49th District state House GOP hopefuls discuss being effective within Democratic majority

The two Republican candidates vying to challenge Democratic incumbent Maura Hirschauer of Batavia for the 49th District state House seat in November recently shared their thoughts on being effective within a Democratic majority, as well as how such single-party dominance developed in the first place.

Hannah Billingsley of West Chicago and Aris Garcia of Streamwood are business owners who will face each other in the Republican primary on March 19.

Garcia said he believes Democratic control of Illinois government came from knowing the art of funneling public-sector money into campaigns, such as providing financial support to teachers unions with the expectation of receiving campaign donations back.

“I don’t think most voters are Democrats, I don’t think they support the Democratic ideals,” Garcia said. “But they see these Democrats on TV every single day. They see them on their Facebook page, on their Instagram page every single day. And yes, it is going to influence people and it’s also going to have conservatives not coming out.”

He said a key difference between conservative voters and Democrats is that conservatives won’t show up for a Republican candidate they don’t like while Democratic voters will show up for every Democratic candidate.

But as far as being effective in Springfield, if he won both the primary and general elections this year, Garcia said the key would be dividing moderate Democrats from the more extreme progressives in the party to reach compromises he could abide on legislation.

“But I’m also the only candidate who has committed to not taking a salary,” Garcia added. “And that’s because I know we’re going to have a real tough time to enact any sort of laws. I don’t think anyone should have gotten a raise in the state legislature this past year. ... We’re going to donate my salary to trade school students and first-time college students.”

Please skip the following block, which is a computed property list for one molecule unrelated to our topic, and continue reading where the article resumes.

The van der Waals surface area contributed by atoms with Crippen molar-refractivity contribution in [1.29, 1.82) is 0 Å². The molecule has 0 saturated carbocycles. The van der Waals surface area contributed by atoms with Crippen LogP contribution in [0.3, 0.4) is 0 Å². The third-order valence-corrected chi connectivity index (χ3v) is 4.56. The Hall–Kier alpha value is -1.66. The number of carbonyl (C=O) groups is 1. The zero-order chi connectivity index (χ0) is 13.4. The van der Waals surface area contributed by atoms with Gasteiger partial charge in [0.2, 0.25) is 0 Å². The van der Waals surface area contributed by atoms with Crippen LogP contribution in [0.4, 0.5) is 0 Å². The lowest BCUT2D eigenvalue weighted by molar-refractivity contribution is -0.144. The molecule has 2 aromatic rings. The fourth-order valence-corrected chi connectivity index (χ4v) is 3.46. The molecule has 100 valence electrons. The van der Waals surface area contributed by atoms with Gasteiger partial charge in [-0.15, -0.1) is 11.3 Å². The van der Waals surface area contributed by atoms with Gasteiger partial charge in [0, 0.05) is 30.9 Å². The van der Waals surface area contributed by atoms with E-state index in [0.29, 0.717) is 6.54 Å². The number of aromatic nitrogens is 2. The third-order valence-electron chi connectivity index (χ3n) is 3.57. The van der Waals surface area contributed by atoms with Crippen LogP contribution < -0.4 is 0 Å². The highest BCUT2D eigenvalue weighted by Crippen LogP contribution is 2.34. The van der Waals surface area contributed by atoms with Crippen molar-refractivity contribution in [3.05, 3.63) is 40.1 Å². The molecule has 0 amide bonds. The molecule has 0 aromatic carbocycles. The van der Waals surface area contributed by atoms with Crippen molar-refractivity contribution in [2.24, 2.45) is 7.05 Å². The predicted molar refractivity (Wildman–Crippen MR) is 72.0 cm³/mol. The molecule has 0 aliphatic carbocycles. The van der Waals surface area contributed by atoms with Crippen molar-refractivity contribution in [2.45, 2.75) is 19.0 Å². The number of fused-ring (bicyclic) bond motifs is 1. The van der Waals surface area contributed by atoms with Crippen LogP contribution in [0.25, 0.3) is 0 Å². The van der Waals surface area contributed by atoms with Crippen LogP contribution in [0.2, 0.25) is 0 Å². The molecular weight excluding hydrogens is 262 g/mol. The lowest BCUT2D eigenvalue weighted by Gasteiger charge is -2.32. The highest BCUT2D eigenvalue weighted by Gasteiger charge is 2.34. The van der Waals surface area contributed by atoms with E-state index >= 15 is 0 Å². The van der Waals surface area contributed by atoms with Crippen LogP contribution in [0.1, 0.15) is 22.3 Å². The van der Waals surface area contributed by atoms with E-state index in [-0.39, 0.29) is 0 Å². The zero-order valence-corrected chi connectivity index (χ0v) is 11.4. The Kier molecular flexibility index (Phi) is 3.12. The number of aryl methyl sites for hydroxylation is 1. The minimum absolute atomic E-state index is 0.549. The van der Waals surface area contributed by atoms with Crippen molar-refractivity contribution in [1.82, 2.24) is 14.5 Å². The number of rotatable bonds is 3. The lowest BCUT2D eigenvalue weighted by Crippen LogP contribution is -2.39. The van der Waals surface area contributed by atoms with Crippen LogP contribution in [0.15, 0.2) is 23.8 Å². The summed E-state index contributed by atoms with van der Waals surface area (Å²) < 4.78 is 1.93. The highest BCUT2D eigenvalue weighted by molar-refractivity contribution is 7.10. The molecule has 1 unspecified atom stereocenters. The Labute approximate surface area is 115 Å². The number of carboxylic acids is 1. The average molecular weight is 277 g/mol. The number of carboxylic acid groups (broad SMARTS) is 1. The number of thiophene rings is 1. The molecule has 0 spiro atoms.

Billingsley said the Democratic majority may have come about from the way its members have compellingly presented ideas for solutions, even though they may not be addressing the root of a problem.

“And all of these temporary fixes cost money,” she said. “I think people in Illinois are like, I just want someone to fix my problem. And someone has their hand up saying, I’ll fix your problem. And it’s going to be a Democrat and it’s someone who is going to spend money, and I think people are drawn to that.”

Billingsley said she is the kind of person who likes to work with others, even of opposing viewpoints, to reach compromise. But, she said, the typical Republican, with a message of self-reliance rather than active change may not have the easiest time catching voters’ attention.

“I think sometimes Republicans are hesitant to be a doer,” she said. “They’re OK for things just to be as they are. When you think of a Republican, you’re not thinking of someone with an abundance of energy and ambition, just ready to take things to the next step.”

Embracing compromise is the way to be effective in government, Billingsley said, and its absence is perhaps why conservative voters seeking absolutes in candidates and on issues have lost ground in Illinois.

“Going down to Springfield is going to be a huge job, right? But it’s an opportunity to work together,” Billingsley said. “There’s probably going to be times when I’m working together with someone and the end result is going to be something I’m 80% all about. But if I’m going to make people’s lives 80% better, I’m going to push the go button. Because for me it’s progress over perfection, and I’m not going to be insistent that it’s my way or the highway.”

The 49th District includes parts of Aurora, Bartlett, Batavia, Elgin, Geneva, Hanover Park, Naperville, South Elgin, Streamwood, Warrenville, Wayne and West Chicago.

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